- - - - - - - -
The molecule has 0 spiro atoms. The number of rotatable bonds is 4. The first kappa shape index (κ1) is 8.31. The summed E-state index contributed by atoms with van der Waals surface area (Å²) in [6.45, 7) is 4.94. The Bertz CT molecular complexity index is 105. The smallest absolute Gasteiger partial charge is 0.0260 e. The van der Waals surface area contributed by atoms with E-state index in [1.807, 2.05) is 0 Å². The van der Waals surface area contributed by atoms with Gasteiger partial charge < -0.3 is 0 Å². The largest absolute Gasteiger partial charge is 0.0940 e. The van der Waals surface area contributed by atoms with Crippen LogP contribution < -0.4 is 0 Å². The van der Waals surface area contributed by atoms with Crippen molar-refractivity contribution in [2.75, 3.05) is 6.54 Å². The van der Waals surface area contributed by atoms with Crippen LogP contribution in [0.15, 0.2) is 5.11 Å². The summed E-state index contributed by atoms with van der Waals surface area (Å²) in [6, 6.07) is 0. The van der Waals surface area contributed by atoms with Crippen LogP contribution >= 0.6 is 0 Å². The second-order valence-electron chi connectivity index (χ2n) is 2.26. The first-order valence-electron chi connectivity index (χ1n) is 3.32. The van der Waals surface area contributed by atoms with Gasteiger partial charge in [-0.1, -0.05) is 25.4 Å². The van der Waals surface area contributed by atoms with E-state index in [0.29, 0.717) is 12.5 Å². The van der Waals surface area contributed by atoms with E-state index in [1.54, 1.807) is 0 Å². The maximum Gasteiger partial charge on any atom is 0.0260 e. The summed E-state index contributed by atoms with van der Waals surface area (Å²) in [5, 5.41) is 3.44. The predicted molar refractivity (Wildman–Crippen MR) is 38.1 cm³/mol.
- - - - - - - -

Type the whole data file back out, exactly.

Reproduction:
The molecule has 0 spiro atoms. The number of rotatable bonds is 4. The first kappa shape index (κ1) is 8.31. The summed E-state index contributed by atoms with van der Waals surface area (Å²) in [6.45, 7) is 4.94. The Bertz CT molecular complexity index is 105. The smallest absolute Gasteiger partial charge is 0.0260 e. The van der Waals surface area contributed by atoms with E-state index in [1.807, 2.05) is 0 Å². The van der Waals surface area contributed by atoms with Gasteiger partial charge < -0.3 is 0 Å². The largest absolute Gasteiger partial charge is 0.0940 e. The van der Waals surface area contributed by atoms with Crippen LogP contribution < -0.4 is 0 Å². The van der Waals surface area contributed by atoms with Crippen molar-refractivity contribution in [2.75, 3.05) is 6.54 Å². The van der Waals surface area contributed by atoms with Crippen LogP contribution in [0.15, 0.2) is 5.11 Å². The summed E-state index contributed by atoms with van der Waals surface area (Å²) in [6, 6.07) is 0. The van der Waals surface area contributed by atoms with Crippen LogP contribution >= 0.6 is 0 Å². The second-order valence-electron chi connectivity index (χ2n) is 2.26. The first-order valence-electron chi connectivity index (χ1n) is 3.32. The van der Waals surface area contributed by atoms with Gasteiger partial charge in [-0.1, -0.05) is 25.4 Å². The van der Waals surface area contributed by atoms with E-state index in [0.29, 0.717) is 12.5 Å². The van der Waals surface area contributed by atoms with E-state index in [1.54, 1.807) is 0 Å². The maximum Gasteiger partial charge on any atom is 0.0260 e. The summed E-state index contributed by atoms with van der Waals surface area (Å²) in [5, 5.41) is 3.44. The predicted molar refractivity (Wildman–Crippen MR) is 38.1 cm³/mol.